Broadband Delivery UK, (BDUK) the much-vaunted plan for Britain to have "the best broadband in Europe" by 2015 took another knock yesterday when it emerged that Futitsu has decided not to bid for further government funding - cash that would help it defray some of the cost of building infrastructure out across two additional rural and remote areas. That leaves BT as the only company now bidding for the money. Martyn Warwick reports.
Not only does Fujitsu's decision put the government's rural broadband timetable in further doubt, it also gives the European Commission(EC) carte blanche to interfere in the programme on the undeniable grounds that the whole procurement process is uncompetitive - which it certainly is. In a new statement the EC has confirmed that it is investigating the BDUK process "very actively".
The UK government has set aside some £730 million to help pay for the deployment of broadband in some of the country's most remote rural areas and, under the aegis of BDUK, the money is being distributed to various local authorities. It's not a lot of money for what is a national initiative, and is truly paltry in comparison with the £10 billion and more that is being spent on the vainglorious and and overblown London Olympic Games which begin in a couple of weeks time, but it is better than a poke in the eye with a burned stick.
However, it has now emerged that Fujitsu has removed itself from bidding for the contract to roll-out broadband in Cumbria in North-West England in light of the fact that the County Council there rejected both Fujitsu's and BT's original plans on the grounds that they were fiendishly complex and also would not provide the kind of services required.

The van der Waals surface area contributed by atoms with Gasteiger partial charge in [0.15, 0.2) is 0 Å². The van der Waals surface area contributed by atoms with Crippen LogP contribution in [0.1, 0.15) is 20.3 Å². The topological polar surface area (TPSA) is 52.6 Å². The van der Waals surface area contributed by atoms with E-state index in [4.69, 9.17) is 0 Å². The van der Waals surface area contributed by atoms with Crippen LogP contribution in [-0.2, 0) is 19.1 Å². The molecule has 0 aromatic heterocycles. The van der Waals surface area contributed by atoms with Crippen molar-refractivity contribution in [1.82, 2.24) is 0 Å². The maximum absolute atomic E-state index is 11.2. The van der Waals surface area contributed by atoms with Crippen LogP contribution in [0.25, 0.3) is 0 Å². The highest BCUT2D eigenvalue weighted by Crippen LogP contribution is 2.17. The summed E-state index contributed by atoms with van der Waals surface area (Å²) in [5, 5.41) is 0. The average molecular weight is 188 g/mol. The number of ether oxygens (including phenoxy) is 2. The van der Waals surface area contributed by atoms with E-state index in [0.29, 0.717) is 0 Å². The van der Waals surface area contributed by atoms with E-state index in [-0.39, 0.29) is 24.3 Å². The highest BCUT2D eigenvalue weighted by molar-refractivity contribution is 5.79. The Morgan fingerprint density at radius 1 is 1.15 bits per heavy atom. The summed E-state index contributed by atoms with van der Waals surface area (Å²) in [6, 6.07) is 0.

So, Fujitsu has taken its ball home leaving just BT on the field as the only company that has won a tender for rural regional broadband since the BDUK came into being.
Duncan Tait of Fujitsu, commented, “We withdrew from Cumbria because we cannot currently see a clear path towards a mass market that is required to attract leading retail service providers. We continue to monitor the market place and see where we can get this to make sense. We will look at each on its own merits and see if there is a way to make it work and get to the scale we need for our anchor tenants.”
So the BDUK initiative has fulfilled the expectations of many analysts and industry observers who have, many times, been at pains to point out that BT, with its big national network and obligation to provide telecoms services across the entire country would end up being the only company with the reach and scope to bid for all of the franchises on offer.
Many in the industry regard the BDUK procurement regime as flawed and so bureaucratic as to put off smaller companies from bothering to make a bid in the first place.
It's all such a far cry from the original plan which was to spend billions of pounds on a national broadband plan that would encompass every part of the UK. Still, we'll have the Olympic legacy to fall back on. Worth every penny - not.
please sign in to rate this article